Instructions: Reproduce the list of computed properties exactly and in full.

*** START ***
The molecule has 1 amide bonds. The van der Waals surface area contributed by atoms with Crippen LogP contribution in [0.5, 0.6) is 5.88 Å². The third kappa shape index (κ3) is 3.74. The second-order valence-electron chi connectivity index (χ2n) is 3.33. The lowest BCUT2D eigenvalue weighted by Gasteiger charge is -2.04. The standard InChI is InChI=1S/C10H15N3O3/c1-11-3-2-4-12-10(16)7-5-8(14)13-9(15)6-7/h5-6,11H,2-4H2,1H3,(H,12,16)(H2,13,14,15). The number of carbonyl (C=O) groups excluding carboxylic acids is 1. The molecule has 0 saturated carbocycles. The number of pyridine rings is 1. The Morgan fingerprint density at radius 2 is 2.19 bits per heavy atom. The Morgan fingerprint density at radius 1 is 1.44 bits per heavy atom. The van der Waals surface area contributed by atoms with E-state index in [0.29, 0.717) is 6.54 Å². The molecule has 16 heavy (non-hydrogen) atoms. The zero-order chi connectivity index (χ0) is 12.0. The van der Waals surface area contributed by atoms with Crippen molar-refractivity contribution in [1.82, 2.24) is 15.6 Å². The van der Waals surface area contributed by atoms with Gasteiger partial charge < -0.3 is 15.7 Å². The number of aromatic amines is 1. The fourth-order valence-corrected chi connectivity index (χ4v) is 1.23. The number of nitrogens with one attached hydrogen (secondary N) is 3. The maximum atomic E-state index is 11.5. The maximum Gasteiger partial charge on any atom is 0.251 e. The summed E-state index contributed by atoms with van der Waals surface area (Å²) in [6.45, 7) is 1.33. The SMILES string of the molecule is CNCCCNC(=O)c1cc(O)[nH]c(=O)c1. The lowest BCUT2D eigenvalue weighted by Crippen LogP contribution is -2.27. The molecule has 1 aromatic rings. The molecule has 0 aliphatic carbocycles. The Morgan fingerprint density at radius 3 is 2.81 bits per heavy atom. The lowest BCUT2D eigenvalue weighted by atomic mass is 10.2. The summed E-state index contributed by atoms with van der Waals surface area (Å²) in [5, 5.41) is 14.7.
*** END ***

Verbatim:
The molecule has 1 amide bonds. The van der Waals surface area contributed by atoms with Crippen LogP contribution in [0.5, 0.6) is 5.88 Å². The third kappa shape index (κ3) is 3.74. The second-order valence-electron chi connectivity index (χ2n) is 3.33. The lowest BCUT2D eigenvalue weighted by Gasteiger charge is -2.04. The standard InChI is InChI=1S/C10H15N3O3/c1-11-3-2-4-12-10(16)7-5-8(14)13-9(15)6-7/h5-6,11H,2-4H2,1H3,(H,12,16)(H2,13,14,15). The number of carbonyl (C=O) groups excluding carboxylic acids is 1. The molecule has 0 saturated carbocycles. The number of pyridine rings is 1. The Morgan fingerprint density at radius 2 is 2.19 bits per heavy atom. The Morgan fingerprint density at radius 1 is 1.44 bits per heavy atom. The van der Waals surface area contributed by atoms with E-state index in [0.29, 0.717) is 6.54 Å². The molecule has 16 heavy (non-hydrogen) atoms. The zero-order chi connectivity index (χ0) is 12.0. The van der Waals surface area contributed by atoms with Crippen molar-refractivity contribution in [1.82, 2.24) is 15.6 Å². The van der Waals surface area contributed by atoms with Gasteiger partial charge < -0.3 is 15.7 Å². The number of aromatic amines is 1. The fourth-order valence-corrected chi connectivity index (χ4v) is 1.23. The number of nitrogens with one attached hydrogen (secondary N) is 3. The maximum atomic E-state index is 11.5. The maximum Gasteiger partial charge on any atom is 0.251 e. The summed E-state index contributed by atoms with van der Waals surface area (Å²) in [6.45, 7) is 1.33. The SMILES string of the molecule is CNCCCNC(=O)c1cc(O)[nH]c(=O)c1. The lowest BCUT2D eigenvalue weighted by Crippen LogP contribution is -2.27. The molecule has 1 aromatic rings. The molecule has 0 aliphatic carbocycles. The Morgan fingerprint density at radius 3 is 2.81 bits per heavy atom. The lowest BCUT2D eigenvalue weighted by atomic mass is 10.2. The summed E-state index contributed by atoms with van der Waals surface area (Å²) in [5, 5.41) is 14.7.